Am I right? I think I'm right enough that it's a live question we must always keep in mind. The "golden age of journalism" might not have been so golden. Viewpoints that probably should have been explored were probably shunted aside or not discussed. If you were the Washington Post or the New York Times or the Boston Globe, you may have had some privileged access to power and maybe even a little more leeway to write and say what you want, as well as a bully pulpit or at least a bullhorn from which to write and say it. People are right to criticize Fox News for attempts at "fair and balanced" reporting which is accused of assuming that just because there's a controversy, both sides of the controversy are equally legitimate.** But we should be wary before assuming that all previously excluded viewpoints were by definition illegitimate.
In addition to not being so golden, the "golden age" might never really have been an age. Ever since President John Adams, if not before, high-level government officials have tried to managed and corral news media to their purposes. Sometimes they had more success than others. Things change over time. Depending on how one draws the line, the "age" might very well have been as short lived as the three years between the publishing of the Pentagon Papers (1971) and the resignation of Mr. Nixon.
In three other senses, however, I'm wrong. First, I don't have all my facts. Note my hedge words "probably" and "might" and "depending on how one draws the line."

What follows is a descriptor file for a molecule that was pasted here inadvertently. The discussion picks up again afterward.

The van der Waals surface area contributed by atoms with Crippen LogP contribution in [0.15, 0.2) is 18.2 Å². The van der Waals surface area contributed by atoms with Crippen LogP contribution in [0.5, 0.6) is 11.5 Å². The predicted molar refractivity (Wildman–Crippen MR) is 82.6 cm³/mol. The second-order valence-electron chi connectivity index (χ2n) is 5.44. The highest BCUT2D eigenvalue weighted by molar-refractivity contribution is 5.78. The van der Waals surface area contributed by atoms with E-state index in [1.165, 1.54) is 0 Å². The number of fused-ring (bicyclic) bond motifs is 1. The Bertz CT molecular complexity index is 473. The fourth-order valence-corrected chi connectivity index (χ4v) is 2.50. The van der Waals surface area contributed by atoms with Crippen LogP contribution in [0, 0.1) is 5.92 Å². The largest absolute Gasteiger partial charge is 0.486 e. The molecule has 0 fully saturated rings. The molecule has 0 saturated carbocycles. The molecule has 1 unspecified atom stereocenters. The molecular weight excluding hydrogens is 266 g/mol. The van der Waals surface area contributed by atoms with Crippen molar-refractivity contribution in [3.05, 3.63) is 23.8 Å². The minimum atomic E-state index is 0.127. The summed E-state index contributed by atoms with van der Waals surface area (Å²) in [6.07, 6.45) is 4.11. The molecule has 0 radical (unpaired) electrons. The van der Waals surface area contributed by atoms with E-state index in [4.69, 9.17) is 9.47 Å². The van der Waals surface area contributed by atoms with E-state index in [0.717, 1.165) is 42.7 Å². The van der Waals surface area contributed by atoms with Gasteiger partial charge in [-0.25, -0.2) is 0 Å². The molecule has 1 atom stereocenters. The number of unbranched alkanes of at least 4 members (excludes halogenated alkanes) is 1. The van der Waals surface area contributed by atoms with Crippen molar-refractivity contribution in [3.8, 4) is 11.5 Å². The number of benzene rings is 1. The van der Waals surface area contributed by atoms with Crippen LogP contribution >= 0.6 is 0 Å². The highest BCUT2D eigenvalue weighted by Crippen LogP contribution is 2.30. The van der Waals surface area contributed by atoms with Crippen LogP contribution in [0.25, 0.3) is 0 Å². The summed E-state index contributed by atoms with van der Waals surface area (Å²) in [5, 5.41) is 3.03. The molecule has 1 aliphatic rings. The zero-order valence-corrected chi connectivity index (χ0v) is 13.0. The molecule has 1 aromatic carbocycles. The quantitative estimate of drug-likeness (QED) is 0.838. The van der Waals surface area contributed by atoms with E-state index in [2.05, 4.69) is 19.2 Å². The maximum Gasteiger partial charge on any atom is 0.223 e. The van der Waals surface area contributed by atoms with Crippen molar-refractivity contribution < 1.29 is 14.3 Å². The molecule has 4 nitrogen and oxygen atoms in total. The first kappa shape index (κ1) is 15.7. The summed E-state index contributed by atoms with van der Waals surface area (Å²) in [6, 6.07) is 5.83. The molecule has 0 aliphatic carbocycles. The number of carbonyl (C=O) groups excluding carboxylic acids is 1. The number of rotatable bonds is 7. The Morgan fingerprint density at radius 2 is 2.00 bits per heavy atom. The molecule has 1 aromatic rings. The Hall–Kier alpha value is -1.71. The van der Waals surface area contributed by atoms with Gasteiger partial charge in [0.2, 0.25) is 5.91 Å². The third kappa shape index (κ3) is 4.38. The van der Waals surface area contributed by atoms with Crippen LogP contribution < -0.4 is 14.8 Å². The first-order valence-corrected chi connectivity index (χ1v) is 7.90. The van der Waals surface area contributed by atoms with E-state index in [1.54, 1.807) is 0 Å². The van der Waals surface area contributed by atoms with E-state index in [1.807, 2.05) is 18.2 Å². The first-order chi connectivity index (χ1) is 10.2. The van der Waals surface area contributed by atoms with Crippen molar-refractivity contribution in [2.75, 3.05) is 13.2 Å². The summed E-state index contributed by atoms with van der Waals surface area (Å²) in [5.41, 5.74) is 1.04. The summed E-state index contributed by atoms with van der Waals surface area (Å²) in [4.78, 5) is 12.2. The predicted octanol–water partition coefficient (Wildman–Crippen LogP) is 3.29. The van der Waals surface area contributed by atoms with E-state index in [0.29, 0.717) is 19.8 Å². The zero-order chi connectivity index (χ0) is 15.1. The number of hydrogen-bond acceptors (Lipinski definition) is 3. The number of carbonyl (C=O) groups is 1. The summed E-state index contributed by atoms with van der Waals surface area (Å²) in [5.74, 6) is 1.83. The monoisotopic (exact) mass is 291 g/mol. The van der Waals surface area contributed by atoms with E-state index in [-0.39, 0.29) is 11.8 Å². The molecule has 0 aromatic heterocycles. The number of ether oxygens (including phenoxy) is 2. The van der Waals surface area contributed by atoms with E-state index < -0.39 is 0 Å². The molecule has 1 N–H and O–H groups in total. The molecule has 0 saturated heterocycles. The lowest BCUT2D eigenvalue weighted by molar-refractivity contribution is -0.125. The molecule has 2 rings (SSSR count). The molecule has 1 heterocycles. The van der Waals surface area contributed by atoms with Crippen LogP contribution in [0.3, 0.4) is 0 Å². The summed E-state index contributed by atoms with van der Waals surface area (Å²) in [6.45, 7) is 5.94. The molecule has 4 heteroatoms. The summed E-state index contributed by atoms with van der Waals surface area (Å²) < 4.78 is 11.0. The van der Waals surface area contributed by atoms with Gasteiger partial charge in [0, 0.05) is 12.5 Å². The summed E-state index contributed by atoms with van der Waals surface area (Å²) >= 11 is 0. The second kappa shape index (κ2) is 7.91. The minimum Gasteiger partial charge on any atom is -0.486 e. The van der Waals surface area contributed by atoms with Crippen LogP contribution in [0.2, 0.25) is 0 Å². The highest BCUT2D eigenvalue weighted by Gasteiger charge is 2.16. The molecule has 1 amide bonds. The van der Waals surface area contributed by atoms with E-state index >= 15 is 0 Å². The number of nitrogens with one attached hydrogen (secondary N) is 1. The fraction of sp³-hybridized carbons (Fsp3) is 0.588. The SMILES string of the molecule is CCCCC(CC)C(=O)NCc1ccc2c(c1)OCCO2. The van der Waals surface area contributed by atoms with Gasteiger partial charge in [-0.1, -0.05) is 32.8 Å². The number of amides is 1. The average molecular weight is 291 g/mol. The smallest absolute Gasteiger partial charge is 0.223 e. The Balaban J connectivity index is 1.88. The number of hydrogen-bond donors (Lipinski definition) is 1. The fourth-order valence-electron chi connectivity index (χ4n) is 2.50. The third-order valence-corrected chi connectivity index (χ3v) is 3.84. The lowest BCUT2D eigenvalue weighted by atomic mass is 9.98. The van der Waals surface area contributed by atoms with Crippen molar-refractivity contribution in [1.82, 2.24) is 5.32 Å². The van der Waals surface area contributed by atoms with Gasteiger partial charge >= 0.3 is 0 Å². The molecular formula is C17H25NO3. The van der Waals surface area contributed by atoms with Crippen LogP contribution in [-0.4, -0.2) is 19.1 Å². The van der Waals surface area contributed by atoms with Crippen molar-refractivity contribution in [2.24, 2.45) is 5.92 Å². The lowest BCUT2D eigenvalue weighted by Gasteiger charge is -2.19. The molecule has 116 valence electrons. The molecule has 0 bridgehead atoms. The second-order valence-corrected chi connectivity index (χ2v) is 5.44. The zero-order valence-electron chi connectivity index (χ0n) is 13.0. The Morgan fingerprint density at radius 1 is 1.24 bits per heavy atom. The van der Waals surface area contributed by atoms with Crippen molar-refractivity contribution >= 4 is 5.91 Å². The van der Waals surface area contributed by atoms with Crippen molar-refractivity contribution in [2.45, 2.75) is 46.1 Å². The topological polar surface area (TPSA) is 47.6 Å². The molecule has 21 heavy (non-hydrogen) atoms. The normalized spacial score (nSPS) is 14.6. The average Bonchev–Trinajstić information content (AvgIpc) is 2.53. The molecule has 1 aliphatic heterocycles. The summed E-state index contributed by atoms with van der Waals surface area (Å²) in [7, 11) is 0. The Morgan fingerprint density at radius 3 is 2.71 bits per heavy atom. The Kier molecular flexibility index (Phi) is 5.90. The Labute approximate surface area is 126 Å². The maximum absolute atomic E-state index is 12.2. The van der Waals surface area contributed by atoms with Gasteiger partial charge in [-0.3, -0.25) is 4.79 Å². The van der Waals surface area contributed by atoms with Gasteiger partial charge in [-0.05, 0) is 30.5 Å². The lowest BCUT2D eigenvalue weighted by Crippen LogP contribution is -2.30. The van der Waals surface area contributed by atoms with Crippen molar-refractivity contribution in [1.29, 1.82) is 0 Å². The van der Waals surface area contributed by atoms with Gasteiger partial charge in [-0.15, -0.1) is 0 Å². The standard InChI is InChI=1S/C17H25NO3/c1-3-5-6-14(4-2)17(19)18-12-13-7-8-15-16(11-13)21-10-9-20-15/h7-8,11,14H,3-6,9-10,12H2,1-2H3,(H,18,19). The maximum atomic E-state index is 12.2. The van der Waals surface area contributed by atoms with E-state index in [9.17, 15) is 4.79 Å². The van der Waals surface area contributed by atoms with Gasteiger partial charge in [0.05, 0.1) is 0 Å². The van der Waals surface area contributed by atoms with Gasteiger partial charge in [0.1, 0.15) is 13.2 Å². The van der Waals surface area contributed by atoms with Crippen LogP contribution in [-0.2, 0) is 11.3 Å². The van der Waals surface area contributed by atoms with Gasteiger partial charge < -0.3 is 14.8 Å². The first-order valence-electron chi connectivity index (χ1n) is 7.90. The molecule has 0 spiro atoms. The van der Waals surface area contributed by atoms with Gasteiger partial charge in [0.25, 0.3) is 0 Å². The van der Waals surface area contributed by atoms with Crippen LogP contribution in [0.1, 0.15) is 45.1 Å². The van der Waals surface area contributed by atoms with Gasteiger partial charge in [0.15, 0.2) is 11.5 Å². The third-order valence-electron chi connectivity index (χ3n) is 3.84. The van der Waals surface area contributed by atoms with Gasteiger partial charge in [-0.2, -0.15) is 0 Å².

Second, while the movie came out in 2017, it's possible it was conceived and initiated before Mr. Trump even won the election, perhaps even before it was clear he would win the nomination. While I still believe the time in which the film was released made it inevitably "about" Mr. Trump's treatment of the press, that may not have been the intention of the films creators at the time they conceived of it.
Third, while all presidents, especially since FDR, if not prior to him, have used access to manipulate the press, Mr. Trump seems to be doing so brazenly, by denying certain established outlets access even to press conferences and granting access to racist "alt right" outlets (or at least that's the accusation I'm familiar with....I don't have all the facts). If he is only carrying prior presidents' practices and assumptions to a logical extreme, it's an extreme we don't want to abide and an extreme unchecked by other considerations for the greater good.
While I stand by my joke/statement in that post, I do admit that it's not quite as justified or supported or as clear as it could have or should have been.
*Note, that "apologia" from the title of my post is meant in the sense "defense of," as in "the apology of Socrates," not in the modern-day English sense of "express regret for."
**I find that criticism of "fair and balanced" unnerving. If a president or a cabinet-level official, for example, says that torture should be a legitimate policy, it's a controversy for which the "pro-torture" side has to be heard, even though torture is reprehensible. Are news outlets therefore expected to interview only the anti-torture position even as the most powerful people in the country implement that policy? Or maybe the news anchor is supposed to interview the secretary of defense and then look at the camera and say, "I, for one, think this is an outrage!"?